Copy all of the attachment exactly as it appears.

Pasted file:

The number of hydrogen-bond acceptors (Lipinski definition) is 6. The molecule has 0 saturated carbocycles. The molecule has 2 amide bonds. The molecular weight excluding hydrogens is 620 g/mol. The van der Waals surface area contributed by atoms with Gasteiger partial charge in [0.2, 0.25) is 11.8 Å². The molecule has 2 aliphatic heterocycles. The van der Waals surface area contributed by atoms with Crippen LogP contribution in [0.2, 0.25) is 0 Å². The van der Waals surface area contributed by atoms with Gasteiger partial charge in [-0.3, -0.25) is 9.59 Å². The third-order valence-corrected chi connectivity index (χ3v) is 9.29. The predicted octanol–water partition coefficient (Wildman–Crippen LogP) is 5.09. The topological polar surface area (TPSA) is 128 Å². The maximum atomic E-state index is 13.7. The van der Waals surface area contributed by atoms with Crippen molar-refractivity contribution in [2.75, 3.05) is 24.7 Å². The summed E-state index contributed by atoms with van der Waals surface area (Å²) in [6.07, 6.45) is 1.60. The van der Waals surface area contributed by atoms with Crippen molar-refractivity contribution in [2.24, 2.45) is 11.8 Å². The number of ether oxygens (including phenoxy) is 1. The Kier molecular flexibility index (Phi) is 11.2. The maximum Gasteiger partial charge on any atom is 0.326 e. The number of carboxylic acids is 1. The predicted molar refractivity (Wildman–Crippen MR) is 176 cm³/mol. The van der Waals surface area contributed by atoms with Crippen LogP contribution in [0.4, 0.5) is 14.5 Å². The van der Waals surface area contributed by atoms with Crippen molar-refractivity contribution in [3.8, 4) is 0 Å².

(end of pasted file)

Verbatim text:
The number of hydrogen-bond acceptors (Lipinski definition) is 6. The molecule has 0 saturated carbocycles. The molecule has 2 amide bonds. The molecular weight excluding hydrogens is 620 g/mol. The van der Waals surface area contributed by atoms with Gasteiger partial charge in [0.2, 0.25) is 11.8 Å². The molecule has 2 aliphatic heterocycles. The van der Waals surface area contributed by atoms with Crippen LogP contribution in [0.2, 0.25) is 0 Å². The van der Waals surface area contributed by atoms with Gasteiger partial charge in [-0.3, -0.25) is 9.59 Å². The third-order valence-corrected chi connectivity index (χ3v) is 9.29. The predicted octanol–water partition coefficient (Wildman–Crippen LogP) is 5.09. The topological polar surface area (TPSA) is 128 Å². The maximum atomic E-state index is 13.7. The van der Waals surface area contributed by atoms with Crippen molar-refractivity contribution in [2.75, 3.05) is 24.7 Å². The summed E-state index contributed by atoms with van der Waals surface area (Å²) in [6.07, 6.45) is 1.60. The van der Waals surface area contributed by atoms with Crippen molar-refractivity contribution in [2.24, 2.45) is 11.8 Å². The number of ether oxygens (including phenoxy) is 1. The Kier molecular flexibility index (Phi) is 11.2. The maximum Gasteiger partial charge on any atom is 0.326 e. The number of carboxylic acids is 1. The predicted molar refractivity (Wildman–Crippen MR) is 176 cm³/mol. The van der Waals surface area contributed by atoms with Crippen LogP contribution in [0.4, 0.5) is 14.5 Å². The van der Waals surface area contributed by atoms with Crippen molar-refractivity contribution in [3.8, 4) is 0 Å².